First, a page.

Rona Ambrose, Canada 's Environment Minister and President of COP 11 and COP/MOP 1, emphasized climate change impacts in Canada 's Arctic regions. She said that future international cooperation has the possibility of doing more than just reducing greenhouse gas emissions, such as also ensuring cleaner air and improved human health. She underlined the need for a global approach focusing on adaptation, technology and policy instruments, and stressed that all parties must be involved.
Dialogue session
Co-Facilitators Sandea de Wet, South Africa, and Howard Bamsey, Australia
Austria, on behalf of the EU, underscored the 2 degrees C temperature target, noting that that a decrease in emissions of 15-50% was required by 2050. He stressed that acceleration of climate change could render adaptation impossible in some cases, and said developed nations should continue to take the lead. Noting that Annex I parties cannot fight climate change alone, he urged discussion on how to achieve the Millennium Development Goals while following a low carbon emission path.
South Africa stressed the principle of common but differentiated responsibilities, urged improved organization and consolidation of existing work programmes, and highlighted the notion of “positive incentives” to encourage and support action in developing countries across a range of activities. She stressed the value of sustainable development policies and measures, the need for increased technology research and transfer, and the need for an SBI programme of work on adaptation.
Khalid Mohammed Abuleif, Saudi Arabia, said that whether climate change is occurring or not is irrelevant to the UNFCCC, since it is based on the precautionary principle. He said Annex I countries have not taken the lead. Slovenia said a clear goal and decision on how to implement the UNFCCC fully is needed.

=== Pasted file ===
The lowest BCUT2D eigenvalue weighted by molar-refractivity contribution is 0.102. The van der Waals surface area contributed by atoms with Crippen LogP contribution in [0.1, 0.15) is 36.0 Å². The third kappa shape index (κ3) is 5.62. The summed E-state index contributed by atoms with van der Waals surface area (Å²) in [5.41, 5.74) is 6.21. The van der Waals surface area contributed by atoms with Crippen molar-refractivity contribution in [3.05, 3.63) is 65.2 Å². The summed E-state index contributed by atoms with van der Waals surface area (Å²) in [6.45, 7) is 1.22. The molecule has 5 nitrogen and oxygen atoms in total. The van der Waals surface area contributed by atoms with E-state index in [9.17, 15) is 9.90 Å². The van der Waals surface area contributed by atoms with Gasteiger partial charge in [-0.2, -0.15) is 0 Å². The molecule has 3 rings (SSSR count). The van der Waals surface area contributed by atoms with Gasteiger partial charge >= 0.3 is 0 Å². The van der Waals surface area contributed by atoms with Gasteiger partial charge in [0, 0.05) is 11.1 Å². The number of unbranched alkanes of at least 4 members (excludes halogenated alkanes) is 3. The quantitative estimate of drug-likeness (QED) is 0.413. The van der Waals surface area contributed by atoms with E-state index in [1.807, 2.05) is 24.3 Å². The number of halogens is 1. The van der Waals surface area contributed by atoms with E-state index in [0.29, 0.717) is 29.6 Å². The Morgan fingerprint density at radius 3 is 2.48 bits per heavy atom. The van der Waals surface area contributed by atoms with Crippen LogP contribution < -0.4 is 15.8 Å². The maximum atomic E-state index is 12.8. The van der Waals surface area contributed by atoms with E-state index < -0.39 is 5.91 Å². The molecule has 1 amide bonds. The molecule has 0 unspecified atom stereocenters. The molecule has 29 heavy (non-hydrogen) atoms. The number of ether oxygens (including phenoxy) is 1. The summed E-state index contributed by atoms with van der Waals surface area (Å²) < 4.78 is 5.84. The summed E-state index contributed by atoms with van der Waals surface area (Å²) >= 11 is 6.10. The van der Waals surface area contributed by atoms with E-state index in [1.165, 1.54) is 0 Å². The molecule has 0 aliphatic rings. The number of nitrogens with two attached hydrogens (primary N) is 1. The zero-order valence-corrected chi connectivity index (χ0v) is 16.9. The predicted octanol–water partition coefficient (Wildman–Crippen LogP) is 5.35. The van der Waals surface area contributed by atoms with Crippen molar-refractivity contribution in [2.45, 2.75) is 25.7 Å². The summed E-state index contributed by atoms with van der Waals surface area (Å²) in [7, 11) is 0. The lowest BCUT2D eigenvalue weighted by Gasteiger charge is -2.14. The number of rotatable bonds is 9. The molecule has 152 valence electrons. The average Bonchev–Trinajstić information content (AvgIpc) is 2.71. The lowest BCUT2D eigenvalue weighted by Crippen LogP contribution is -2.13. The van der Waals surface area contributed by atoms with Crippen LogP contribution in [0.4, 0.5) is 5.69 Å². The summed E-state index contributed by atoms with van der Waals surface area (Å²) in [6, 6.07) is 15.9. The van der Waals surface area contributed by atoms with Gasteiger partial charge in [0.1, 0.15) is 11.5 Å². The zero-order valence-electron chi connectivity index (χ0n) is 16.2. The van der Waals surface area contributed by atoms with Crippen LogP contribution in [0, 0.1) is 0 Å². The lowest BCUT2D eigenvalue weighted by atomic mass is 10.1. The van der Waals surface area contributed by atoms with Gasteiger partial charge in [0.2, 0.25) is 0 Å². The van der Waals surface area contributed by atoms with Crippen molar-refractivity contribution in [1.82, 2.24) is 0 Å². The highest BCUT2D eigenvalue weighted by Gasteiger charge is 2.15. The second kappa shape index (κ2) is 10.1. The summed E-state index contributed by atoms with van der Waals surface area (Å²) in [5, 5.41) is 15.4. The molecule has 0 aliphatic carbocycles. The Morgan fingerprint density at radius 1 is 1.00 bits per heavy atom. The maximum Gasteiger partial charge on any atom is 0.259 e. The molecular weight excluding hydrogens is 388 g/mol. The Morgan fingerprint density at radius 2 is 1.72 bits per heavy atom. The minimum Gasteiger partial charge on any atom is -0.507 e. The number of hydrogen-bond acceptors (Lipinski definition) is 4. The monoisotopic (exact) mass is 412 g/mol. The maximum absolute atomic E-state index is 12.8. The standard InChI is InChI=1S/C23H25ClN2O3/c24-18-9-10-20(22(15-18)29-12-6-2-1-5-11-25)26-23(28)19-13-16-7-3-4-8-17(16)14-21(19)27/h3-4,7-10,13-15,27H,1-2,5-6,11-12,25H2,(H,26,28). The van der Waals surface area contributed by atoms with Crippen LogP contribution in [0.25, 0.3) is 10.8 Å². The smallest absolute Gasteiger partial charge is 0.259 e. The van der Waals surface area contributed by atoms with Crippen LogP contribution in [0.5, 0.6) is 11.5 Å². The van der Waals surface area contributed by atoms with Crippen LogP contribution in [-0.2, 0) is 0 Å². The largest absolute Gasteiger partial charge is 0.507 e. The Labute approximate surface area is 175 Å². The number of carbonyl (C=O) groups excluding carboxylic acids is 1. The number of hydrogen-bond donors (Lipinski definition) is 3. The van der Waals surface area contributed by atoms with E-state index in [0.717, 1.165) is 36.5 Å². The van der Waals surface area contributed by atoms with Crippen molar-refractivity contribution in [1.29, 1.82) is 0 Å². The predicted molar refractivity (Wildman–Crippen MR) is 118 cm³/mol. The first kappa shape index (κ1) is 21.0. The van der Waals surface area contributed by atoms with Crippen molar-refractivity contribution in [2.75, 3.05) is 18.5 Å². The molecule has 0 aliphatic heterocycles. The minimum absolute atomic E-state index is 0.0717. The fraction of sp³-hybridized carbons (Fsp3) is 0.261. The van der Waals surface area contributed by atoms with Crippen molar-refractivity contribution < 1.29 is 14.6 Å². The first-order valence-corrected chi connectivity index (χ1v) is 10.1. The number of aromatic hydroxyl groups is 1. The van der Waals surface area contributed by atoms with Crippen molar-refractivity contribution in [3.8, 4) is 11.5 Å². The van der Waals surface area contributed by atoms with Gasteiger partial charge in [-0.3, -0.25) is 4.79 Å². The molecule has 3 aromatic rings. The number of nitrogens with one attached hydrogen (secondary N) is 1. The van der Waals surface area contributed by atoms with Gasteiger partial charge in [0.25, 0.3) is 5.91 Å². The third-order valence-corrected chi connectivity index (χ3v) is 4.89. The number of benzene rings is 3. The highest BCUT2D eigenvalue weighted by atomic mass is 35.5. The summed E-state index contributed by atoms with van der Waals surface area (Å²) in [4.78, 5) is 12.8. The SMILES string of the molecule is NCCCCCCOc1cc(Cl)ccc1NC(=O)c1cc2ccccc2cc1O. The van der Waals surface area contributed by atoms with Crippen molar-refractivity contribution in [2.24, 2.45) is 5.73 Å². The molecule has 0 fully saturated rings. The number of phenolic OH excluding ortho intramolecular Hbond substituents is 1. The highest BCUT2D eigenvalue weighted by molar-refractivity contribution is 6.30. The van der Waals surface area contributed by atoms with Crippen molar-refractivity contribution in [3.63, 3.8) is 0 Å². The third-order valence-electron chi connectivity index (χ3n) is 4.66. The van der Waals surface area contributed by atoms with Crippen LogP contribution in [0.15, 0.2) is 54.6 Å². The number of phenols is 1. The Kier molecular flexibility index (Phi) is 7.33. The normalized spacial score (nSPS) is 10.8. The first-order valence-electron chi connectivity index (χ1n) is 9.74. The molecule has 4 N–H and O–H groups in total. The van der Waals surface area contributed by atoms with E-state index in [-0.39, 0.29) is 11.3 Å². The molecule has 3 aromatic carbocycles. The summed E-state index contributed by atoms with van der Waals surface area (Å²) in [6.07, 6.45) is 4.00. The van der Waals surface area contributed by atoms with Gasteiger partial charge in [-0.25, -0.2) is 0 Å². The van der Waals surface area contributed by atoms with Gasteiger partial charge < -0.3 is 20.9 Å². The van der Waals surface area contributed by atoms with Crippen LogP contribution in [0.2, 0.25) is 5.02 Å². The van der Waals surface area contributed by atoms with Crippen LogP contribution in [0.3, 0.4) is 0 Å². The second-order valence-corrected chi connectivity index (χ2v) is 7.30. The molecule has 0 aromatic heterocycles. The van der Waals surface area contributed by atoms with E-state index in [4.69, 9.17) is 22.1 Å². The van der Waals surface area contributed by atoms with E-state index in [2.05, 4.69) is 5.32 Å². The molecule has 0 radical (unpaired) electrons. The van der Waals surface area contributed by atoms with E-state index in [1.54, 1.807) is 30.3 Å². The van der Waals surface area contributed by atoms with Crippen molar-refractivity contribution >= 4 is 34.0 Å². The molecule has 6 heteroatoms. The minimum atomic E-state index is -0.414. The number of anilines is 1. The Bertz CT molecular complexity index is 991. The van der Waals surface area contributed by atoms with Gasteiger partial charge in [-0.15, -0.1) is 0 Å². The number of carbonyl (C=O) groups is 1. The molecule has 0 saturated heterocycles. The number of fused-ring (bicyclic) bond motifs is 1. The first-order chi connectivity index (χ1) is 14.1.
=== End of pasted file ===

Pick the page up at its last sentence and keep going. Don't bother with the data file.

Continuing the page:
Japan (left) stressed the need to focus on greenhouse gas stabilization and for engagement of all major emitters. He called for pragmatic approaches, underscored technology for energy efficiency and urged “solidarity.” Noting that the world today is different than it was in 1992 when the UNFCCC was agreed, he asked how long the “divide” in how countries address climate change can be maintained. Harald Dovand, Norway (right), underscored the critical importance of an effective and appropriate international response to climate change. He favored a broad approach to the discussions, as climate change relates to many issues, and suggested inviting think tanks as well governments to provide pre-meeting submissions and inputs.
Press Conferences
Click here for links to press conferences of UNFCCC, Germany, and Climate Action Network
Richard Kinley, Canadian Environment Minister Rona Ambrose and German Environment Minister Sigmar Gabriel
Miscellaneous Photos